British TV Audiences Love the CSI Franchise

What U.S. television shows are most watched in the UK? TV By The Numbers has the list, and it may be a touch surprising. For example, three of the top five most-watched American imports are from the CSI franchise. (The Brits do love their procedurals, although it appears the U.S. Law & Order series may be too arcane and American for their tastes.) Also, Heroes, which is no longer in fashion here in the States, is No. 2 on the list.

In other news: David Tennant and Russell T Davies did a somewhat rare interview together for Boing Boing to discuss their exit from Doctor Who. There’s some talk about the next specials, but you may want to cover your ears for spoilers. Well, not too many spoilers. Tennant and Davies are quite “cagey” about the plot developments, to their credit. Tennant does say “Never say never” to a return as The Tenth Doctor, should Steven Moffat ever ask him back for a little Timelord reunion.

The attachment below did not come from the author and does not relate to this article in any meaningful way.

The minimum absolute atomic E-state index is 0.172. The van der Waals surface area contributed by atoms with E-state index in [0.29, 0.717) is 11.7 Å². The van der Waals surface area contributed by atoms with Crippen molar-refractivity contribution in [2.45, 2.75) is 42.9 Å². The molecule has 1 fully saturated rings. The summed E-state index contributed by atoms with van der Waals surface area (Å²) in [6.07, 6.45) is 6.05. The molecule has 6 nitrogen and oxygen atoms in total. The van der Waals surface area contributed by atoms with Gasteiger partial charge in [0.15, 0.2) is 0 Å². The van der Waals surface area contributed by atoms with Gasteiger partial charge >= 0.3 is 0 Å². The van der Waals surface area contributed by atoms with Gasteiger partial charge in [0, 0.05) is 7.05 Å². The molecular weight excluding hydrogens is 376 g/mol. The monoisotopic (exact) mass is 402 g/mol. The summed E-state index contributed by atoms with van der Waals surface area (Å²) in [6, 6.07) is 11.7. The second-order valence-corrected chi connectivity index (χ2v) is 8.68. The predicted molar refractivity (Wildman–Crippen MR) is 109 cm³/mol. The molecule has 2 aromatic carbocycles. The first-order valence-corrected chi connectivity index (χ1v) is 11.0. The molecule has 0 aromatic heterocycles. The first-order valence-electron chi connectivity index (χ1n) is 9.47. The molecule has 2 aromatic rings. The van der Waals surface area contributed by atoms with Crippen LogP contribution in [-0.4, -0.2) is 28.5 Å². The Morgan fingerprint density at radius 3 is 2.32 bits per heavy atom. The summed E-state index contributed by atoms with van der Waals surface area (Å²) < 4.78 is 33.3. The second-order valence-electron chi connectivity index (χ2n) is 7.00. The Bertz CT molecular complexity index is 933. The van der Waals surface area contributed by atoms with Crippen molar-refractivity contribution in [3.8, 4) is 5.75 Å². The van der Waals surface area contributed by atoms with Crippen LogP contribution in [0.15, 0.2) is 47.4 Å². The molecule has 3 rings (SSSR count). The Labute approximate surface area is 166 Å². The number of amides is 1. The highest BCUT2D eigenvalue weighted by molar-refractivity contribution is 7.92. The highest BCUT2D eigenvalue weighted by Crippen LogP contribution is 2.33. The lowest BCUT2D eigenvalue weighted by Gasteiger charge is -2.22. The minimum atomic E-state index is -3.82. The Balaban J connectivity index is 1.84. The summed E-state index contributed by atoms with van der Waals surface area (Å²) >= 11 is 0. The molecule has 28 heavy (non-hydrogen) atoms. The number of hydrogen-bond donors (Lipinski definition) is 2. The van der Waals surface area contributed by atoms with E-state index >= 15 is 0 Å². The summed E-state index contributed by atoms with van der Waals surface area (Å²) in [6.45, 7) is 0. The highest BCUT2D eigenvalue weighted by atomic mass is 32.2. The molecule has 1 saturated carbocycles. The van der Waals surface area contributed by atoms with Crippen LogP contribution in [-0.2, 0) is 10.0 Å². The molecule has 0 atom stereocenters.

• Daniel Craig will star in director Jim Sheridan‘s latest film, Dream House.(Variety)
  • Has Helen Mirren been miscast in the Brighton Rock remake? (Telegraph)
  • Kelly Osbourne confesses an addiction to Vicodin in an excerpt from her new book: “I was taking 50 pills a day. Most people would overdose on ten.” (The Sun)
  • More details on Kerry Katona‘s alleged assault on her accountant from The Sun: “Kerry Katona smashed down her accountant’s office door with a kung-fu kick. David McHugh cowered inside after colleagues warned him the troubled TV star was on the rampage.But she sent his door flying with a spectacular kick – similar to the infamous strike Manchester United legend Eric Cantona aimed at a fan in 1995. Mum-of-four Kerry, 28, then allegedly punched McHugh and hurled tea over him.” I’m not one to condone violence…but that sounds fierce. Very Uma Thurman in Kill Bill.

Kevin Wicks

Kevin Wicks founded BBCAmerica.com's Anglophenia blog back in 2005 and has been translating British culture for an American audience ever since. While not British himself - he was born and raised in St. Louis, Missouri - he once received inordinate hospitality in London for sharing the name of a dead but beloved EastEnders character. His Anglophilia stems from a high school love of Morrissey, whom he calls his "gateway drug" into British culture.

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